Systecon assisted Heli-One, one of the world's largest helicopter maintenance companies, analyze parts of the maintenance solution for a type of helicopter. The purpose of the project was to identify the optimal distribution of spare part and replacement unit inventory levels to ensure maximum operational availability for the Sikorsky 92 helicopter at the lowest cost.
In short, Heli-One wanted help with the following:
- Obtain recommendations for the optimal distribution of replacement units to achieve a fixed helicopter availability at the lowest cost
- Enable calculations of helicopter support costs and advance quotes to potential customers
- Display the effects of various improvements and changes in the supply chain
To answer the questions above, the situation was modeled with OPUS10, using the following assumptions:
- 17 helicopters allocated across the bases, see figure
- 197 different replacement units
- 9 different helicopter bases, 3 repair shops, 1 centralized inventory
- A specific number of flight hours planned per year and base
- Transport times, see figure
The helicopter bases are supplied from the central inventory in Amsterdam, which also operates as a hub for replacement units sent between the bases and the repair shops. There were two groups of bases with lateral support, one group in Norway and one group in Great Britain. The bases in each group could supply each other with replacement units if available, when needed.
Systecon and OPUS10 calculated that the optimal distribution of the replacement units would result in an annual support cost of X million dollars, if the total helicopter availability was set to 95%. The OPUS10 result also included a proposal for purchasing a certain number of the 197 replacement units, and how to allocate them within the organization. The OPUS graph provides a direct answer to the question of how the helicopter availability is affected by how much is invested in the replacement units, assuming approval of the optimal replacement unit allocation proposed by OPUS10.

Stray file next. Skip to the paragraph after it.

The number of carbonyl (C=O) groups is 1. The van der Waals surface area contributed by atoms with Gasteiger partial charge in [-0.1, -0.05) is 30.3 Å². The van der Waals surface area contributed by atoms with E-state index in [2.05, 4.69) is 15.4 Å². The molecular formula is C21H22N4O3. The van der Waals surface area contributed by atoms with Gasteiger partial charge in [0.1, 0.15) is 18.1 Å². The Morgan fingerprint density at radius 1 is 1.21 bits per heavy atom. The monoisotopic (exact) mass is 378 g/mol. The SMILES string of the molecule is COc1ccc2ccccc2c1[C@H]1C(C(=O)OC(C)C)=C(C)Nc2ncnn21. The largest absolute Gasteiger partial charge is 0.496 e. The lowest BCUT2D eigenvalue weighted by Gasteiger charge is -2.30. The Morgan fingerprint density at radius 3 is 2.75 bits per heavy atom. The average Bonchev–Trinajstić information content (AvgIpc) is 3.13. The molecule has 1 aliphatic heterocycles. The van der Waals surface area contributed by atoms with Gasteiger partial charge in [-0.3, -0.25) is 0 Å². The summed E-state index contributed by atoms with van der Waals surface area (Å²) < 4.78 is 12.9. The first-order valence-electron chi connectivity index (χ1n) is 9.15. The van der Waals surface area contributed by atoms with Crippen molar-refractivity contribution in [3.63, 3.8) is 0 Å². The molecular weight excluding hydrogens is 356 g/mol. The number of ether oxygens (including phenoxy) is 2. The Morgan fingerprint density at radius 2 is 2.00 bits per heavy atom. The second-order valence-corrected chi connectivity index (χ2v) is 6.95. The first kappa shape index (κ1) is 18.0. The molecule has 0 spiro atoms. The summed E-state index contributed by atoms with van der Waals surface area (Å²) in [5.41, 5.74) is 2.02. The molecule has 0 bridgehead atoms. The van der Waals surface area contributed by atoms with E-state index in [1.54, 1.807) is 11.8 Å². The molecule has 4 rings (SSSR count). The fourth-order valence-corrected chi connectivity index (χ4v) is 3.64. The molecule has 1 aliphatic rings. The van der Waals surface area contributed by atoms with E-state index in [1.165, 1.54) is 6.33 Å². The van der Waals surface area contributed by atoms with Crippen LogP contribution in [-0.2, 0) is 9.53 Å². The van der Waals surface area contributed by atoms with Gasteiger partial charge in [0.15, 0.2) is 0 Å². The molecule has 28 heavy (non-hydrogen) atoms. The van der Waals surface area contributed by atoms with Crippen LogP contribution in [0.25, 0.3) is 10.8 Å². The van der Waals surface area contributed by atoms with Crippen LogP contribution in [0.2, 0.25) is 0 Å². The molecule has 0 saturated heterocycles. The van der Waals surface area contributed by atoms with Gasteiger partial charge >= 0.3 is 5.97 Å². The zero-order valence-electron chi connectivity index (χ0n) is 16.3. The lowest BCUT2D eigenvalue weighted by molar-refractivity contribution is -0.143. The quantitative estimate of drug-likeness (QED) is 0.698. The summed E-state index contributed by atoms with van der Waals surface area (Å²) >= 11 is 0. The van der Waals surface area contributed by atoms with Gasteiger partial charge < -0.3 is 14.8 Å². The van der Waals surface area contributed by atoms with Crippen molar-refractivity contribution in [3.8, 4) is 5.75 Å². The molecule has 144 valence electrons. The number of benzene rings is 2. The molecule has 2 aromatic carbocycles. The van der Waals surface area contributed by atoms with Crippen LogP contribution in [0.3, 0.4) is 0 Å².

Additional OPUS10 analysis showed that the support cost would not be impacted by moving the inventory from Amsterdam to Bergen. On the other hand, investing in superior-quality components for the 20 components with the highest failure rate saved a relatively large amount of money. Systecon also provided a proposal showing the benefits of minimizing the repair time for certain components – a proposal that resulted in additional reductions of the annual support costs.
The Heli-One Project is a good example of how Systecon, using its own modeling expertise and tools, can provide powerful analytical data for those who own, manage or maintain equipment and supply systems. Designing maintenance solutions using a clear and traceable relationship between operational availability and total costs involves many difficult tradeoffs between investments in different parts of the system or support systems. OPUS10 and Systecon's other software applications can be a great help when analyzing which investments are most useful. Implementing the measures proposed by the analysis results in the optimal balance between investment and allocation of spare parts, investment in repair shops, and supply chain design. This increases the operational availability of the equipment and supply system, while reducing the inventory cost.